Sauber are really starting to remind me of the Sauber of the early 2000s with Kimi Räikkönen, Nick Heidfeld and Felipe Massa nipping at the heels of the big boys with a basic car that just gets the job done. After a poor qualifying session in the rain on Saturday, both Kobayashi and Pérez unlocked the genuine pace and tyre conservation of the simple Sauber car to move up into the middle of the points.

Kamui dices with a wayward Massa in the opening lap of the GP
Kamui dices with a wayward Massa in the opening lap of the GPCredit: Sauber Motorsport AG

There were rumblings about Kamui Kobayashi’s job in the build up to the Grand Prix after a series of off-colour performances, paired with Sergio Pérez’s two podiums so far this year, but he went a long way toward answering his critics as he climbed from twelfth on the grid to fourth after Vettel had been penalised, beating his teammate by six seconds on the track. Pérez followed Kobayashi home but didn’t reap the benefit of the sanctions of Vettel and stayed sixth for a great double result for the Swiss team. Both showed great aggression in making up places through the field and Pérez showed it was possible to score points from the back of grid as Rosberg (who scraped one point) and Grosjean struggled to move up through the pack.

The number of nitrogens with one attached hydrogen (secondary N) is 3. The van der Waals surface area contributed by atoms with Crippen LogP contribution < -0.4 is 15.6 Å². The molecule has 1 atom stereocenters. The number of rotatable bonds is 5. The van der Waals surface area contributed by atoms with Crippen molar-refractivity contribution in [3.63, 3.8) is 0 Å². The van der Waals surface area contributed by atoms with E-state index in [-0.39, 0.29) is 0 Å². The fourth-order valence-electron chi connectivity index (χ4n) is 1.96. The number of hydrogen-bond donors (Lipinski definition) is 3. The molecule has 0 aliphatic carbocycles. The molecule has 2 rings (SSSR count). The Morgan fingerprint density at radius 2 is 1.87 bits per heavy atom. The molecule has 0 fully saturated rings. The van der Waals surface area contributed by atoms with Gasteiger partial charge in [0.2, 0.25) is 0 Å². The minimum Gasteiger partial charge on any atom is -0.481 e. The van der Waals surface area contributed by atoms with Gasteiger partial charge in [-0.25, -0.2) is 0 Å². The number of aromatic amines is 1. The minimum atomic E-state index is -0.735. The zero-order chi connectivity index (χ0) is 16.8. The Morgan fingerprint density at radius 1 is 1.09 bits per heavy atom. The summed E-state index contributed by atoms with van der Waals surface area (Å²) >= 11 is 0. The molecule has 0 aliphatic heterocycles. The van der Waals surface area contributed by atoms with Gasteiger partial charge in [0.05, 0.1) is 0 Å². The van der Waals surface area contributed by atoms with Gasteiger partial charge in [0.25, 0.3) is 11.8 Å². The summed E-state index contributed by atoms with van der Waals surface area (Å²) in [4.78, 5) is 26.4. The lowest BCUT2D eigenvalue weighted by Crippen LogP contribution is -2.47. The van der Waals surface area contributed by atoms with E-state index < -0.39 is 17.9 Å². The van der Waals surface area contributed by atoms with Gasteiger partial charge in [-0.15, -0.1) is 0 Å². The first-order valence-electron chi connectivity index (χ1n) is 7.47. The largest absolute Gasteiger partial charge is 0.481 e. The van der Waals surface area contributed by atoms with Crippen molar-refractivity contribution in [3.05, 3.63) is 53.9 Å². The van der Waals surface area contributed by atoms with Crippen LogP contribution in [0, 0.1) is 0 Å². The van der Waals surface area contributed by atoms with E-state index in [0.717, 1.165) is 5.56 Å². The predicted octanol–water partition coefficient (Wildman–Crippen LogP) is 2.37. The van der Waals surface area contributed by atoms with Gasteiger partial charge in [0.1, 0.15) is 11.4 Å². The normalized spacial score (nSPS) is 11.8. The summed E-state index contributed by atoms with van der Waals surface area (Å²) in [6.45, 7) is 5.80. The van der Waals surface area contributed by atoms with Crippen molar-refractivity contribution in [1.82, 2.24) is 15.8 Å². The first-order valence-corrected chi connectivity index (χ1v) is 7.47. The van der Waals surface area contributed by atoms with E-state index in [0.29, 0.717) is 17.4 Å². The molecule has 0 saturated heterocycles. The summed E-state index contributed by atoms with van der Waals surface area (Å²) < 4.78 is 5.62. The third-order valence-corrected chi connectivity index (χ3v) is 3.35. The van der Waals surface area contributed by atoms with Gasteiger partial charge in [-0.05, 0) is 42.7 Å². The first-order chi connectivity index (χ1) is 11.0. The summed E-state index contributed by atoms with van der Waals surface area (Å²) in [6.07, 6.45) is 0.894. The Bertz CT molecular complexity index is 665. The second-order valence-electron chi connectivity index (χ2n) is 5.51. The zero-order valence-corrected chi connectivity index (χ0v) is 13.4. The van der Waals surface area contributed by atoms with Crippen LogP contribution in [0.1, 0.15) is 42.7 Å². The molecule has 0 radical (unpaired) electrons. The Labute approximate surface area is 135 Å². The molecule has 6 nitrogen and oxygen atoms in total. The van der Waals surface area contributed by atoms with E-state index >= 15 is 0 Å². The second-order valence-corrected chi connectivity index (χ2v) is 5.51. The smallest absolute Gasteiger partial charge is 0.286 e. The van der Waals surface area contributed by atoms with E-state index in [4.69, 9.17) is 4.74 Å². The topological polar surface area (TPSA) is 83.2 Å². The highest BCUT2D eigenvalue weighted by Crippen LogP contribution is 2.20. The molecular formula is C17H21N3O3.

Vettel feels the heat

Sebastian Vettel is yet another man to be affected by the home race virus. He is yet to win a race in Germany and certainly did himself no favours on Sunday. I’m sure that Vettel would not have tried such a borderline move if he wasn’t feeling the pressure of Alonso getting away in the championship, and in a season where consistency is proving to be key, it could be costly. I think the same logic can be applied to McLaren’s use of Lewis Hamilton. Whilst what they did is perfectly legal, I don’t think they’d have been as quick to do it if they felt they weren’t slipping behind in both championships.

We are now at the halfway point of the season believe it or not. The teams cannot wait to get to Hungary as they are desperate for the dry weather practice and running. Given the nature of the track, it should give an advantage to the best car and it may be the best test yet on that barometer, but we’ve been saying that all year. If McLaren still have an aerodynamic advantage, I expect them to be strong but Red Bull will be tough to beat. My main prediction is to expect Fernando Alonso to do exactly what is required and get the best result possible.